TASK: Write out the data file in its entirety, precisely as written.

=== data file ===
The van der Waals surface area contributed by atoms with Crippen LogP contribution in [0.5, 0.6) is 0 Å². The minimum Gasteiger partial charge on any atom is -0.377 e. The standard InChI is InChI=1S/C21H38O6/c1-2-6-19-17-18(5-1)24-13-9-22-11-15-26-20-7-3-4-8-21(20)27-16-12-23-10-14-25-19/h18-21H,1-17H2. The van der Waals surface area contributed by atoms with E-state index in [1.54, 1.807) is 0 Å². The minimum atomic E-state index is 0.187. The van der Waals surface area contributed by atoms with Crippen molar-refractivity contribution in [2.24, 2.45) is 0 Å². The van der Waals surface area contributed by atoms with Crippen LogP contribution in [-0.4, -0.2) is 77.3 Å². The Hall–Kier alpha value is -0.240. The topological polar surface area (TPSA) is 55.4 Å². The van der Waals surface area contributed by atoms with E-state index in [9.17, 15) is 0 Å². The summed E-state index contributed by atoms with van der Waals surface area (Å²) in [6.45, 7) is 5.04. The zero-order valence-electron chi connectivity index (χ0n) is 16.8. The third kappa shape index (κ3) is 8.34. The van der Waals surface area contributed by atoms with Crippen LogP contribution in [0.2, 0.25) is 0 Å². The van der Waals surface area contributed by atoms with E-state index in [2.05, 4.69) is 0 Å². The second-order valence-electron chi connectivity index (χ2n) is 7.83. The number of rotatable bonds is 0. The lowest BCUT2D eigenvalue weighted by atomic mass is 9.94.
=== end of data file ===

The van der Waals surface area contributed by atoms with Crippen LogP contribution in [0.5, 0.6) is 0 Å². The minimum Gasteiger partial charge on any atom is -0.377 e. The standard InChI is InChI=1S/C21H38O6/c1-2-6-19-17-18(5-1)24-13-9-22-11-15-26-20-7-3-4-8-21(20)27-16-12-23-10-14-25-19/h18-21H,1-17H2. The van der Waals surface area contributed by atoms with E-state index in [1.54, 1.807) is 0 Å². The minimum atomic E-state index is 0.187. The van der Waals surface area contributed by atoms with Crippen molar-refractivity contribution in [2.24, 2.45) is 0 Å². The van der Waals surface area contributed by atoms with Crippen LogP contribution in [-0.4, -0.2) is 77.3 Å². The Hall–Kier alpha value is -0.240. The topological polar surface area (TPSA) is 55.4 Å². The van der Waals surface area contributed by atoms with E-state index in [9.17, 15) is 0 Å². The summed E-state index contributed by atoms with van der Waals surface area (Å²) in [6.45, 7) is 5.04. The zero-order valence-electron chi connectivity index (χ0n) is 16.8. The third kappa shape index (κ3) is 8.34. The van der Waals surface area contributed by atoms with Crippen LogP contribution in [0.2, 0.25) is 0 Å². The van der Waals surface area contributed by atoms with E-state index in [2.05, 4.69) is 0 Å². The second-order valence-electron chi connectivity index (χ2n) is 7.83. The number of rotatable bonds is 0. The lowest BCUT2D eigenvalue weighted by atomic mass is 9.94.